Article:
Peru has three main climate zones: a desert coastal strip where winters are mild, cloudy and foggy and summers are warm; the Andean zone, which tends to be cold regardless of the season, and the eastern part of the country, which is home to the Amazonian rainforest and hot and humid throughout the year. Here's what you should bring to wear on your trip.

  • If you're sticking to the coastal strips in the summer months between December and March, pack light clothing. During the rest of the year, bring a light jacket or jumper and pants.
  • Cusco's rainy season falls between December to March or April, and while days may be warm, you will need a raincoat or waterproof jacket and good shoes. It can get cold in the winter months, so pack warm clothes.
  • If you're trekking to Machu Picchu, bring comfortable clothes and shoes. While it can be hot, make sure you have a jumper or jacket with you, as it can get chilly.
  • You'll need hiking boots for the Inca Trail, and cold-weather gear for the cool nights.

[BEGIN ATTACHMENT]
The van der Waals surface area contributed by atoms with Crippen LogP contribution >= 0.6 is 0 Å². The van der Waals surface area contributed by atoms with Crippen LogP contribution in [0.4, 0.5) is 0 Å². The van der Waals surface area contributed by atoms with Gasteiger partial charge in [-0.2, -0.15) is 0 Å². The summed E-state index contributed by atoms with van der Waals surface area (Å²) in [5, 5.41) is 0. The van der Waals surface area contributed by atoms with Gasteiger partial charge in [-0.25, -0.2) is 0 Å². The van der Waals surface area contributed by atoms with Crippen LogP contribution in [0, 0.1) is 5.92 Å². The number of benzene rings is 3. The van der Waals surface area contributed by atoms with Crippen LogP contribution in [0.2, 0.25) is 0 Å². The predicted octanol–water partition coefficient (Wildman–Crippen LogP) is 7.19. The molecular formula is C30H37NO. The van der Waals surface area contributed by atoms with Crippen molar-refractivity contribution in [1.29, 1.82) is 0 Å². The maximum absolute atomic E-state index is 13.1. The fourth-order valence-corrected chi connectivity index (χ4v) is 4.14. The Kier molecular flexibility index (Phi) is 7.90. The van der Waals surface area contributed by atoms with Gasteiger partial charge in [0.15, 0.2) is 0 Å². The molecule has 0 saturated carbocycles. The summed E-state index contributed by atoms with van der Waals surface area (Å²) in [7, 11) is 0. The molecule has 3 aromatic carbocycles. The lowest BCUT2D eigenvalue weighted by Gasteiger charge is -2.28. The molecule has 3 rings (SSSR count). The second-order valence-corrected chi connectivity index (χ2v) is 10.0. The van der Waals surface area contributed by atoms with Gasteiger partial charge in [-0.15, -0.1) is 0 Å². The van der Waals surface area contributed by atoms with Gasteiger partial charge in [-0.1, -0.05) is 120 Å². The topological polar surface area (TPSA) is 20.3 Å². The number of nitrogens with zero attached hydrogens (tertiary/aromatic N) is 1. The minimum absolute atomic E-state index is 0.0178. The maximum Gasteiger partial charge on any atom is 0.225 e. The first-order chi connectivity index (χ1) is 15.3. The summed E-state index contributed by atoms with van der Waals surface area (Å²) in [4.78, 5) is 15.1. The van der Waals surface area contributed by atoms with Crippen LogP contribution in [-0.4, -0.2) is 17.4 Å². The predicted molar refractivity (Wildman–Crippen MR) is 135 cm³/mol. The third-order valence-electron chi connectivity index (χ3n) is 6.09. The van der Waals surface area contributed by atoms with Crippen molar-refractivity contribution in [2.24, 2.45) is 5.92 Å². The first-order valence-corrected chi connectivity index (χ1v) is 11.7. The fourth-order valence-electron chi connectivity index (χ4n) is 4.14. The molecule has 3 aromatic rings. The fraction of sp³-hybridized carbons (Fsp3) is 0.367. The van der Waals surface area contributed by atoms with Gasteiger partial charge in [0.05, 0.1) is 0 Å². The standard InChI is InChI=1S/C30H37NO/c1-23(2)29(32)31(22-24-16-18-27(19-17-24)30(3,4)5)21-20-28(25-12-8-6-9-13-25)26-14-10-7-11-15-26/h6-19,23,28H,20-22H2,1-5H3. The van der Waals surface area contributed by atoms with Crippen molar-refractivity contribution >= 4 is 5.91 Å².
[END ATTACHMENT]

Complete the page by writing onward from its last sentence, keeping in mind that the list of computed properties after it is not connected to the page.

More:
• The Amazon is hot all year round and tends to be rainy, so bring plenty of changes of clothes.

8. Top foods to try

Lima is one of Latin America's top culinary destinations. Peruvian food is built around the staples of corn, potatoes, chillies and quinoa. Here are some of the top foods to try when you're in Peru.

  • Cuy, or guinea pig, is a gamey meat that tends to be baked or barbecued on a spit and served whole, with the head still attached.
  • Ceviche is a sliced raw fish marinated in citrus juice.
  • Causa is a casserole layered with avocados, potatoes and other ingredients; it's served cold.